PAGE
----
But more to the point are Nguyen’s refreshing combination of ball skills, close control in close quarters and pattern passing, plus the willingness and ability to draw the hard foul, all of which are reminders of Cancela at his best. After 2004 the affable man from Santa Lucia, Uruguay was decreasingly trusted defensively by Coach Nicol and eventually was waived in 2006. He currently plays for Herediano in Costa Rica.
While it is currently too early to hail the newcomer Nguyen as the second coming of either Pepe or the Duce, there are elements of each in his play and that, combined with his apparent willingness to gut it out may represent exactly the nasty edge Coach Heaps is looking for. In fact, a few heretics have actually brought up Steve Ralston, in the way that the new man picks out pockets to penetrate and keep possession. Time will tell on that one.
But regardless, it is somewhere between a credit and sheer blind luck that the Revolution were willing and able to add Nguyen after Vancouver inexplicably waived him in late March. With every start Martin Rennie’s decision to let him go seems all the more baffling. I spoke with the new midfielder after training…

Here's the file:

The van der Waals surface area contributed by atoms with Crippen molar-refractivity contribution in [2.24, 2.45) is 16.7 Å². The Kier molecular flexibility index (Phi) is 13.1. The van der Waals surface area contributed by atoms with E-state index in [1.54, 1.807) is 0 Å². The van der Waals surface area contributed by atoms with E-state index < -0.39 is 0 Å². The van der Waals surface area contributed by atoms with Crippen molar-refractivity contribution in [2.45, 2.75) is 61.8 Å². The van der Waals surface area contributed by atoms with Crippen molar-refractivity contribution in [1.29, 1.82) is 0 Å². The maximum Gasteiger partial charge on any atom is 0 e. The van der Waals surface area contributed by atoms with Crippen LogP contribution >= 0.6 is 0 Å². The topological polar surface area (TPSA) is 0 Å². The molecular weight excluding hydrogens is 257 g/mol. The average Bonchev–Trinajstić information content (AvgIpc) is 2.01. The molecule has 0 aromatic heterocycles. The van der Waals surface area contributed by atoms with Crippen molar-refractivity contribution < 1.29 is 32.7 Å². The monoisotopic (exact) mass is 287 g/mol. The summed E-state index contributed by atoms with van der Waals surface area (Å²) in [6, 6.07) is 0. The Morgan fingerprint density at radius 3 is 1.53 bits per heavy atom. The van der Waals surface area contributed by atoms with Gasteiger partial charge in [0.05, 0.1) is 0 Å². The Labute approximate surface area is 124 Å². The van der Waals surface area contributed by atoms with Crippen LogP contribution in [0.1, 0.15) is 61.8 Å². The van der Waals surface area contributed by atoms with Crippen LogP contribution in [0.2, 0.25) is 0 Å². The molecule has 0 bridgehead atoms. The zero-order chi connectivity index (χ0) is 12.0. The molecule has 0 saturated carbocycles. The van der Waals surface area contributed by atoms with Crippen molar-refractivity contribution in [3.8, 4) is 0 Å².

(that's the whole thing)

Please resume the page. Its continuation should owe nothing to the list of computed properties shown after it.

JIM: I’m writing a column comparing your ball skills to a former Revolution player, Pepe Cancela. I don’t know if you have heard of him…
LEE: No, I haven’t.
JIM: Well, you are the first player on this team since him and Clint Dempsey to consistently do the audacious and make it a virtue. I’m really curious with your background, growing up in Texas and all, where did you develop that because that is something you don’t see most US-bred players doing?
LEE: well, I guess it was growing up working with my dad and watching videos and tapes of players that I admired growing up…
JIM: Such as?
LEE: Such as Maradona, Figo and Zidane, so those players I would look to when I was growing up and I would try to rip off some of their styles.